Now the new B-Mobile will be the one to guide us through the wilderness and down the interstates to whatever destination is next to appear as the subject of a thriller novel published by us.
Leave a reply
What Do The Scythians Have To Do With Edward Ware Thrillers?
This morning the British Museum announced a new major exhibition sponsored by British Petroleum and the Hermitage Museum in St. Petersburg, Russia. It concerns the ancient Scythians and is called “Scythian Warriors of Ancient Siberia”. It will open on September 14 and close on January 14 next year.
But what does it have to do with the Edward Ware Thrillers, specifically the Edward Ware Thrillers at War Series? As you know in pursuit of hiding the Lawrence maps and conducting the business of the British government during World War 1 and World War 2, Edward and Dora get around. They travel the globe. In the historical thriller Unlocking Trinity where Stalin is spying on the Americans and the British at Los Alamos and Edward and Dora are trying to get their daughter back from Hitler, they both travel to Moscow to meet with the Russian Dictator Stalin. Shall I say more? The Dictator wants to get them out of the way while he cavorts with Hitler’s old spy, Helga von Wessel, now working for him to get him the secrets of Los Alamos. Helga is also trying to give him the Wares’ kidnapped daughter, Thomasina, rescued from Hitler’s clutches only to be given to the Communists. So Stalin sends them to St. Petersburg to the Hermitage Museum. Edward discovers a Scythian bow and arrow and puts it to good use, which is certainly not what either Stalin or Helga von Wessel expected.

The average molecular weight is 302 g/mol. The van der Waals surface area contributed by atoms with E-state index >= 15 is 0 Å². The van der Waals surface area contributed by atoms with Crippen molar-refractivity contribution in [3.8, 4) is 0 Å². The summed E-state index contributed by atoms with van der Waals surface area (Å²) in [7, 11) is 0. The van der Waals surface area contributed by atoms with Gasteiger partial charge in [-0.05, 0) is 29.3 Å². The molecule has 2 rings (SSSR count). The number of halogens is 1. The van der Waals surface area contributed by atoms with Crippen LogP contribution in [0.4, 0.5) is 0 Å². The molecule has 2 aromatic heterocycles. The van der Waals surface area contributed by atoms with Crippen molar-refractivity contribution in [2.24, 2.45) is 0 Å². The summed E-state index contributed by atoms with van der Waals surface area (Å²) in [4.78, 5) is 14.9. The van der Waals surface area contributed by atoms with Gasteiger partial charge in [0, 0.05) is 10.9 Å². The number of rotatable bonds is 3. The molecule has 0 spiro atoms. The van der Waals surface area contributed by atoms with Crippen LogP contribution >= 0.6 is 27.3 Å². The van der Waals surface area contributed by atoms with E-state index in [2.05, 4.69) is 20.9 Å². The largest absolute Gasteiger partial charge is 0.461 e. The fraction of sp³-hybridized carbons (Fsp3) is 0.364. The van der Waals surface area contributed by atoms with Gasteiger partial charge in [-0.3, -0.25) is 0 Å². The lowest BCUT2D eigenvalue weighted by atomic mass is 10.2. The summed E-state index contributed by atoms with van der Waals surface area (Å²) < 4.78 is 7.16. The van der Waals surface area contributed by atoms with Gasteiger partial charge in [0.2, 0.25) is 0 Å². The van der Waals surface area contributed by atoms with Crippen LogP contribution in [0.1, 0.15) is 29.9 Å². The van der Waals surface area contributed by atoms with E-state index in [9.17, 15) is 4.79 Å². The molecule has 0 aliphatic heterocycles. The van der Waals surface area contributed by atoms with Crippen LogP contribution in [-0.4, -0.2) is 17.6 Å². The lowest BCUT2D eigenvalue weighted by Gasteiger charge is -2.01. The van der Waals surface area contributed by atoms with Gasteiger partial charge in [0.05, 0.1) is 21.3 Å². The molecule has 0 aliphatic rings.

Unlocking Trinity by Dora Benley will soon be published by Cheops Books LLC. After all, Herodotus says of the Scythians, “None who attacks them can escape, and none can catch them if they desire not to be found.’ So much is also true of Colonel Sir Edward Ware who might as well be a Scythian.
Leave a reply
Gold sew-on clothing appliqué in the form of two Scythian archers